9 Serviceability Features to Consider When Buying an Excavator
When you’re looking for a new excavator, it’s easy to focus on the equipment’s power, capabilities and price. But those are not the only things to keep in mind.
You will also want to evaluate the machine’s serviceability features. Different manufacturers have different designs, and something that’s poorly designed could add up to extra time and cost over the life of the machine.
Here are nine items to consider while shopping for an excavator. Also, here’s a bonus tip: Have someone from your service team look at these same things to help determine which brand is the most convenient and quickest to service.
- Greasing points — Some excavators have multiple greasing points located throughout the machine, whereas others group all greasing points together in one location. Grouped greasing points can drastically speed up the morning greasing process.
- Slew ring grease bath — Check the slew ring’s location and design. A raised, thick and tight seal provides durability for a long service interval. A flush slew ring cover, however, could let water leak inside. Sometimes they are placed behind the boom cylinder mount, which makes it more difficult to check for water.
- Swing bearing lube points — Look for an excavator with swing bearing lube points that are grouped together and easily accessible from the ground level. Those will be easier to service compared to excavators that have separate lube points on the front and back of the superstructure, which requires someone to crawl under or rotate the upper structure to reach the zerk.
- Anti-slip plates — Look to see how the plates are designed. Some manufacturers use small studs, and others use sandpaper in their access areas. Small studs are easily covered by mud and snow and can be hard on the knees when servicing. Punched plates, on the other hand, channel the mud and snow under the plates to maintain safe access.
- Cab air filter — The location of an air filter on excavators can impact the frequency and ease of maintenance for the filter. Cab air filters located directly above the tracks or wheels can experience rapid clogging from dirt, while air filters located at the rear of the cab are away from contaminants. Sometimes the air filter also includes a convenient pull-tab for quick replacement.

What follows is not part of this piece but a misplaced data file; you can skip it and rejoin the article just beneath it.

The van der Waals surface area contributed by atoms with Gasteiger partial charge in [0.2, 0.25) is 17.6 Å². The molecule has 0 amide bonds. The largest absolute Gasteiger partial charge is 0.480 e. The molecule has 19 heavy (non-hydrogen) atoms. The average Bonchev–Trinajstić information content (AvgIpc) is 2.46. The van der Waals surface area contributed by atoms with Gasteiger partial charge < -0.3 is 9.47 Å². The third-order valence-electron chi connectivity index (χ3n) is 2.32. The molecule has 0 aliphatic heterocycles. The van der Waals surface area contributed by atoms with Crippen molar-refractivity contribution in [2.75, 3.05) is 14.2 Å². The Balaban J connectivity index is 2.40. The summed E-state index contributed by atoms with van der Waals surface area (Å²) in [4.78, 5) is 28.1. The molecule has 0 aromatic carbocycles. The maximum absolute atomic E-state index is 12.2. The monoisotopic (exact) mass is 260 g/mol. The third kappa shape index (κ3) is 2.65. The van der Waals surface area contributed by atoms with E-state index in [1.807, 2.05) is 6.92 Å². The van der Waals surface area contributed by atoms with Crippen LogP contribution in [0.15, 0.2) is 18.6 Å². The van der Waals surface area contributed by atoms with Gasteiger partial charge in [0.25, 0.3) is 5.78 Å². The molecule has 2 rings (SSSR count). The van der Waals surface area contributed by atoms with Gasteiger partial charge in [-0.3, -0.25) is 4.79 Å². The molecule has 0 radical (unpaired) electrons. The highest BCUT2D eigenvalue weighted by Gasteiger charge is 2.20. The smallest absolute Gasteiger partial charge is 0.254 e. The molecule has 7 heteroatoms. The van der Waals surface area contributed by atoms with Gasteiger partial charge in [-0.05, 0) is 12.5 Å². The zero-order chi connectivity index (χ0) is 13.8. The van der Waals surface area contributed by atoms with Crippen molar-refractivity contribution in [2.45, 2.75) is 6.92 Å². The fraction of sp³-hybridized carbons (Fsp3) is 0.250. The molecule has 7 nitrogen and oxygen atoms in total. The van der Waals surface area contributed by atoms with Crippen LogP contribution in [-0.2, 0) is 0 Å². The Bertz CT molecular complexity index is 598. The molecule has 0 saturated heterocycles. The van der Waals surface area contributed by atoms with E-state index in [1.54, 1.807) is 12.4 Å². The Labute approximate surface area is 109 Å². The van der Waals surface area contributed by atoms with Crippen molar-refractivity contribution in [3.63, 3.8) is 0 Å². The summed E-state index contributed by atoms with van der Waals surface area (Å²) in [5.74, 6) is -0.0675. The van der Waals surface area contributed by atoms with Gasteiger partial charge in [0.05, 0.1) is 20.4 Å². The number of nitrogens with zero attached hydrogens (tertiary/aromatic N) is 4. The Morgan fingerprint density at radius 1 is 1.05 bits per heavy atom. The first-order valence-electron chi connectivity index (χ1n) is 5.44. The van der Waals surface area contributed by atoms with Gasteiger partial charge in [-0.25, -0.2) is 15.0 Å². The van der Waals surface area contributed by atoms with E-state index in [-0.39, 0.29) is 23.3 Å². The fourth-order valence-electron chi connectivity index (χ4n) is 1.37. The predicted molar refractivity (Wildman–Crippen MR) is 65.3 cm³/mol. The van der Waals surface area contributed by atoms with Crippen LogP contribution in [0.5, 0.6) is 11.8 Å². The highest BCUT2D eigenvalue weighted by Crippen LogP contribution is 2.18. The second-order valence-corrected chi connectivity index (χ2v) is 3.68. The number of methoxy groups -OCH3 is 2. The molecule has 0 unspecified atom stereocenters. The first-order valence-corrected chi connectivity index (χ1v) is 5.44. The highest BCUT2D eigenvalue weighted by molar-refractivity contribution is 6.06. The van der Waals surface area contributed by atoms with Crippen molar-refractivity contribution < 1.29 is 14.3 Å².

- Engine access — When considering the ease of serviceability, make sure you have easy engine access. Many excavators require bending and reaching across the engine to access and unlock the latch, but some excavators make this process much simpler. Some offer a hand grip that unlocks the engine hood easily, and the hood locks automatically once service is complete.
- Compartment doors — Check to see how big the compartment doors are. Robust designs with wide-opening doors and automatic locking systems make for easy access and potentially less servicing. You may want to avoid manual lock systems or excavators that use a lighter hinge with a pinch-point release latch.
- DEF fill — See where the diesel exhaust fluid filling port is located. Easy access can save time. Some excavators have the DEF fill and the fuel fill within arm’s reach of one another, which can be convenient. Some brands place the DEF port under a step or on the opposite side of the machine from the fuel fill.
- Quick disconnect ports — An excavator with multiple quick disconnect ports can make it easier to drain fluids.
Once you buy an excavator, it’s important to keep it in good condition. Here are some tips for reducing wear and tear on excavators.